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11.4. Alternatives to reductionism

The object of our investigation is to experience. The phenomenon is non-physical, mental. It is a subjective experience, and in that sense, not an object, but to study it, we must pretend and consider it an object.

We are barred from using physical methods.

Yes, we can see a close connection between physical activity in the brain and our mental experiences, but we cannot explain the mechanism.

How can a material brain create immaterial consciousness and thoughts?

Nobody knows. This fluid but, at the same time, sharp transition between the two categories of consciousness and matter the natural sciences fail to explain.

I also postulate that experience is the only thing we know for sure exists and that it is a mental phenomenon.

So we know something about the mental, that it exists, but we don't know anything about the physical, other than that in our mental conception we experience matter and physical phenomena.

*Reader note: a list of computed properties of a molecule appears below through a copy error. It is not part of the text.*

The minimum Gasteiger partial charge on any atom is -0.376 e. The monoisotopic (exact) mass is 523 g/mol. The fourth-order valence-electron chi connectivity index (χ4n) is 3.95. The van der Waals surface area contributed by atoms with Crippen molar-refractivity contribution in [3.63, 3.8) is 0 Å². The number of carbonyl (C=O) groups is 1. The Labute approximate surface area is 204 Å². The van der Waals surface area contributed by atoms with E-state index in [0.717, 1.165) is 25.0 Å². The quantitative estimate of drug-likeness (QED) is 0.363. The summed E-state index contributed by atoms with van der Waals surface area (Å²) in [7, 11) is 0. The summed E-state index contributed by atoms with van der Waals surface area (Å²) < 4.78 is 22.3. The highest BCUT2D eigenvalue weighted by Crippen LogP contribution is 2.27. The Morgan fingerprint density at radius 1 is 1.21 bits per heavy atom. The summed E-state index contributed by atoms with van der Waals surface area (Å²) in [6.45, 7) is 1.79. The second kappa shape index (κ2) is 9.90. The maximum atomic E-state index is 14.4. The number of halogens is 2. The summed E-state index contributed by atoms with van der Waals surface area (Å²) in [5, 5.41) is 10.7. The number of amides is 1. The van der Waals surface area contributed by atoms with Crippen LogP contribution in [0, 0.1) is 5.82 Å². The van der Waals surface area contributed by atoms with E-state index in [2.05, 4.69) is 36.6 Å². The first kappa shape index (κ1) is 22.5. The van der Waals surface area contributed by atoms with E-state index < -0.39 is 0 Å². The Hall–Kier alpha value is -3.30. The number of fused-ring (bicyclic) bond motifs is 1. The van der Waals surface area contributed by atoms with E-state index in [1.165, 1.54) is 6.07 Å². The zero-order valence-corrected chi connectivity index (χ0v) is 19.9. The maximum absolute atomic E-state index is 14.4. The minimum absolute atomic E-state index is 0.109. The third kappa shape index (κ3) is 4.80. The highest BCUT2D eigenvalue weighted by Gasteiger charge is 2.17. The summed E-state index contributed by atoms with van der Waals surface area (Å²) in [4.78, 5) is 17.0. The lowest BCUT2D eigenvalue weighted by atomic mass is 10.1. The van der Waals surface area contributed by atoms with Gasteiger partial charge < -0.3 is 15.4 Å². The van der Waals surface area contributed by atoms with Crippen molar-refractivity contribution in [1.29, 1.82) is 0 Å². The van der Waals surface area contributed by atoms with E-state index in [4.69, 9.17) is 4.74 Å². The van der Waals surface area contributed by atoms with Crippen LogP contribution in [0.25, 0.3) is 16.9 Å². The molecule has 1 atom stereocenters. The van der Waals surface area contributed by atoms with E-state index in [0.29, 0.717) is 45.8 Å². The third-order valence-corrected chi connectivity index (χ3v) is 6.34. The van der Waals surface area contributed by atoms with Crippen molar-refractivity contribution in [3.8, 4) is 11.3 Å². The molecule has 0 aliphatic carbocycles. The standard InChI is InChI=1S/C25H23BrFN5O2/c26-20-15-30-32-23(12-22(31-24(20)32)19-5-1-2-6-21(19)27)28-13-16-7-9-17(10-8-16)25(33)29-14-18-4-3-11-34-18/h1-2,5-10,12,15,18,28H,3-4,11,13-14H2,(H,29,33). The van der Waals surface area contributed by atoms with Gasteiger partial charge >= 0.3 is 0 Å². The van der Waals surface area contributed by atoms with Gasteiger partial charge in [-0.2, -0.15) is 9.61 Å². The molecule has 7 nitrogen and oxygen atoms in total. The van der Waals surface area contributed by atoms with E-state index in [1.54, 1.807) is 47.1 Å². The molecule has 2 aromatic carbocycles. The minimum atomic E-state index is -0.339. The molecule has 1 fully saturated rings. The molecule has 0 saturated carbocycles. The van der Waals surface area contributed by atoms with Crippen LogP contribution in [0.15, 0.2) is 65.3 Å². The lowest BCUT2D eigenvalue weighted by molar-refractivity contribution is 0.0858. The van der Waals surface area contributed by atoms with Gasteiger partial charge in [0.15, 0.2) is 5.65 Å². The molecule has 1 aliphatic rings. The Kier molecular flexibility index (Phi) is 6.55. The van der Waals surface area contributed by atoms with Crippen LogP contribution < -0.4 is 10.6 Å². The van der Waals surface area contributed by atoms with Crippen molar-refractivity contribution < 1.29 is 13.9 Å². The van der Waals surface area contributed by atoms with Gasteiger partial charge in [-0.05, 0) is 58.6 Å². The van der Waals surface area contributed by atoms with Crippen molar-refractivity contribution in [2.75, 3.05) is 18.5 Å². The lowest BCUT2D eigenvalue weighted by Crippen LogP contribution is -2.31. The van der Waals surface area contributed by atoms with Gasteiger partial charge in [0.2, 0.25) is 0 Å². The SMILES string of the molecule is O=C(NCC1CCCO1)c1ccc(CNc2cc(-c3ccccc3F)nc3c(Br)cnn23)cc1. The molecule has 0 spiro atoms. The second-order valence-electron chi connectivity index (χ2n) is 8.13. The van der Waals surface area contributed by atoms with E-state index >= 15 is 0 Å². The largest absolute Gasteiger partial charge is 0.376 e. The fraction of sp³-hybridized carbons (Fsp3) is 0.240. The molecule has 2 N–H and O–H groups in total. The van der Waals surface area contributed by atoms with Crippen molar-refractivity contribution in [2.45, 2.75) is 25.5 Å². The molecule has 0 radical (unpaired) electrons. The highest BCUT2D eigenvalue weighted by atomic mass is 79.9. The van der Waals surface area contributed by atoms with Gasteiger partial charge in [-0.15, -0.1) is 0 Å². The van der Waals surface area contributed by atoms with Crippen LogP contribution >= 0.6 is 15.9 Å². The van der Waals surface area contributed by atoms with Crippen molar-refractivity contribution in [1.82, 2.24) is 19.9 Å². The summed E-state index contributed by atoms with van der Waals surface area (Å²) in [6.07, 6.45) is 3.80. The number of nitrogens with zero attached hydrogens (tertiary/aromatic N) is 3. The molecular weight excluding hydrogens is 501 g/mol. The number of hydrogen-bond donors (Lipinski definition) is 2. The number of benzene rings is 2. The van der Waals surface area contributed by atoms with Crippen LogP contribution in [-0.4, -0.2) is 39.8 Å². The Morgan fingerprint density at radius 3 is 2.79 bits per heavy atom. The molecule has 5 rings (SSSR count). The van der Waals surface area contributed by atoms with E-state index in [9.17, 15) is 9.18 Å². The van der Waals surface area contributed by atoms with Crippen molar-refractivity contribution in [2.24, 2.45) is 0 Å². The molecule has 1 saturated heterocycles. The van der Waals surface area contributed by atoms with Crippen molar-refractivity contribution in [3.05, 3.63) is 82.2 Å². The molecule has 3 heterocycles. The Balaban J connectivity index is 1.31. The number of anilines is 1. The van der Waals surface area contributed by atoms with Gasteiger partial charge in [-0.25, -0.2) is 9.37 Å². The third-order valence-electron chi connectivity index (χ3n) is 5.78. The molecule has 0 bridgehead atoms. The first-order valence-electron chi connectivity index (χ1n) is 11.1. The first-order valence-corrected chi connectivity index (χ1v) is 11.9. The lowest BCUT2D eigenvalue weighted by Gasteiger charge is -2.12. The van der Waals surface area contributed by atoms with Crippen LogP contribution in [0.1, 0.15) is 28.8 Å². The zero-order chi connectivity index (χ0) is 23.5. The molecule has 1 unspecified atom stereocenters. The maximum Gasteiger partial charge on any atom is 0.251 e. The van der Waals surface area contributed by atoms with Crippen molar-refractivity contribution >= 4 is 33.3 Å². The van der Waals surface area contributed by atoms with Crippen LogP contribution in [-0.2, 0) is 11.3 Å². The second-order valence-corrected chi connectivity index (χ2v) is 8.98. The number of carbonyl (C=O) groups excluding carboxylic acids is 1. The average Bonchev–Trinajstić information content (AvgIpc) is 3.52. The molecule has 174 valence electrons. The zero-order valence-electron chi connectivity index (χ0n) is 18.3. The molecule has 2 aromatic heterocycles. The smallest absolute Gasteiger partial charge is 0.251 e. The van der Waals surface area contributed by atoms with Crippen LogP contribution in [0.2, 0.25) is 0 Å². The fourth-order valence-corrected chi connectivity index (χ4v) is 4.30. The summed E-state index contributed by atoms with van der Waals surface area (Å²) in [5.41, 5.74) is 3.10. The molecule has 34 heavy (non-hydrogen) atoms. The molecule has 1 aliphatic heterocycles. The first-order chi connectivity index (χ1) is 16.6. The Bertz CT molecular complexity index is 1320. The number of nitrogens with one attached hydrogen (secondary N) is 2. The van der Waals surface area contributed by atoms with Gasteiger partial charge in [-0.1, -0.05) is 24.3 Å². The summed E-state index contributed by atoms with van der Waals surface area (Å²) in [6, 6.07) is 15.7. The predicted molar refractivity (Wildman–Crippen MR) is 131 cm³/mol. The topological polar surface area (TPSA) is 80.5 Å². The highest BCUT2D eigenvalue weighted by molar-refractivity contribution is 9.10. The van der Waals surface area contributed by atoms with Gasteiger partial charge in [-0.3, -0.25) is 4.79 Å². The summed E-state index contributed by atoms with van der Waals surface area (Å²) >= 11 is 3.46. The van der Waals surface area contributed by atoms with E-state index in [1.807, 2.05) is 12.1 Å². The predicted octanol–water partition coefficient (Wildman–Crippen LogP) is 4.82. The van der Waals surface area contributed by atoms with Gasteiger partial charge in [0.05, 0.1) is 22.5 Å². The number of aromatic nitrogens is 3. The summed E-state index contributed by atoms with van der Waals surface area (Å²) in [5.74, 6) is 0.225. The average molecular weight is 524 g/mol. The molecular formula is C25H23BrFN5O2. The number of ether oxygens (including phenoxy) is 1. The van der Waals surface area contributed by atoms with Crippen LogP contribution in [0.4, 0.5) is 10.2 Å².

Is it not then logical to focus on the mental in itself – as a cause?

Must we not abandon reductionism and the one-sided focus on matter and physics?

In my opinion, we have no other choice if we want to move forward.

What is the alternative?

Does science deal with the mental?

We have psychology that studies subjective experiences directly. We also have the social sciences, where you examine people's behaviour interacting with others.

These cognitive systems must be incorporated into our theory, but they deal with precisely systems, whether they form a psychologically complete human being or describe the interaction between organisms.

These disciplines do not deal with what the world and humans are fundamentally.